Natural rainforest the size of England and Wales combined may be disappearing annually.
A new study disputes a recent UN assessment which claimed that there has been a 20% drop in the rate of deforestation since 1995.
According to international NGO, the World Resources Institute (WRI), deforestation rates have increased in tropical Africa, remained constant in Central America, and declined only slightly in tropical Asia and South America, leading to the conclusion that globally deforestation may not be slowing down, and may in fact be increasing in tropical areas. This opinion is in stark contrast with the UN Food and Agriculture (FAO)’s latest assessment of the world’s forests which reported a 20% drop in the rate of deforestation globally since 1995 (see related story).
The WRI report, which was endorsed by the WWF, points out that understanding the true rate of deforestation is made more confusing because FAO’s ‘net rate of change’ measures the combined change in natural forest area and plantation area. During the 1990s, WRI says, an average of 11,500 square miles (30,000 sq km) of new plantations were planted globally each year, which FAO counts as offsetting natural forest loss.
However, if new plantations are excluded from consideration, it appears that natural forests in the tropics are being lost at the rate of nearly 62,000 square miles (160,000 sq km) a year, an area the size of England and Wales combined, WRI says. “The extent of tropical deforestation appears to be higher in all tropical regions except Latin America,” says Emily Matthews, the report’s author. “More tropical forests were lost in the 1990s than the 1980s. FAO’s own data show that the loss of natural forests in the tropics continues to be rapid. For FAO to say that global deforestation is slowing down is misleading given the differences in the regional and subregional conditions of the world’s forests.”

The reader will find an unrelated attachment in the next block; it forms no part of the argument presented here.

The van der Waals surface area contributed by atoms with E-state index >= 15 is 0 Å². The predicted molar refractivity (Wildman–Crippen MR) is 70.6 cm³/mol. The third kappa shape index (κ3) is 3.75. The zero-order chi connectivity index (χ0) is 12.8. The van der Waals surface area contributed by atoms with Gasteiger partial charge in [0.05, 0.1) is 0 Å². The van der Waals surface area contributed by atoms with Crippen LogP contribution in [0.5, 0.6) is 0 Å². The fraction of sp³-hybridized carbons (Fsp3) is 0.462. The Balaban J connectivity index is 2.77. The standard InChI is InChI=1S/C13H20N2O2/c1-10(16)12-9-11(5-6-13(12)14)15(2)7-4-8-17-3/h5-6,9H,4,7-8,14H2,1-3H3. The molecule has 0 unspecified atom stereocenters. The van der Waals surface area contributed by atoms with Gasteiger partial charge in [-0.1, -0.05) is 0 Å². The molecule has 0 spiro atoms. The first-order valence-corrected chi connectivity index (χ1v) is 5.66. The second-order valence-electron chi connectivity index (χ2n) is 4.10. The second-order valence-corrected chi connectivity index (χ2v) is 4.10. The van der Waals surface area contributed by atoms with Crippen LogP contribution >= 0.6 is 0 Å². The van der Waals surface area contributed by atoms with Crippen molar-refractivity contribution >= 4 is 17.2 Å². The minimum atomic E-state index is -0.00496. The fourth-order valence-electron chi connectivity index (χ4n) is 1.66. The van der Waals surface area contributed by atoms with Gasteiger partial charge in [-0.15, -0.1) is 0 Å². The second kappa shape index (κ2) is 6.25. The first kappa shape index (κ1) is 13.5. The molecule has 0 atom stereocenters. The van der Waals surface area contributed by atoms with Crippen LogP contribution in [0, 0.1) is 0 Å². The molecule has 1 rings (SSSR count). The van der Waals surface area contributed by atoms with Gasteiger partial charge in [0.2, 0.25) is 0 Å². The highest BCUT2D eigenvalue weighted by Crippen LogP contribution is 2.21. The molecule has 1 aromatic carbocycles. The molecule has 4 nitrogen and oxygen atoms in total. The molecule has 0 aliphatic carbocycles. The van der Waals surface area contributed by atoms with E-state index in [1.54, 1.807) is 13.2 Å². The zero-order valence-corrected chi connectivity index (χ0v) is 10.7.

The NGO is keen for the FAO’s findings to be as accurate as possible, as it is the leading forest reference for ecologists, climate change scientists, policymakers, and environmental activists. FAO claims its new 10-yearly report is its most comprehensive yet, but, WRI says, has admitted that its forest inventory information remains poor. More than half the developing country inventories used by FAO were either more than 10 years old or incomplete and some developed country inventories also suffer from major methodological inconsistencies.
To solve the continuing problem of poor data, and inconsistent reporting methods, WRI’s report suggests that FAO should focus its efforts on collecting a core set of information, and collaborate with a wider range of organisations which can offer high quality information, particularly from satellite images.
“At the beginning of the 21st century, it is clear that official data collection efforts still haven’t provided an accurate picture of the extent of the world’s forest or how fast we are losing them,” Matthews said.
WWF has recently compiled a ‘top 10’ of the world’s most vulnerable forest ecoregions and says that less than 2.5% of these are protected. The 10 ecoregions lie in the following areas: Mexico’s dry forests; highland forests of Cameroon; the Naga-Manapuri-Chin Hills ecoregion in Bangladesh, India and Myanmar; two ecoregions of the Philippines; the Gulf of Guinea mangroves in West Africa and the west of Central Africa; the East African mangroves; the mangroves of Madagascar; forests of the Western Pacific; and the forests of the South Pacific.
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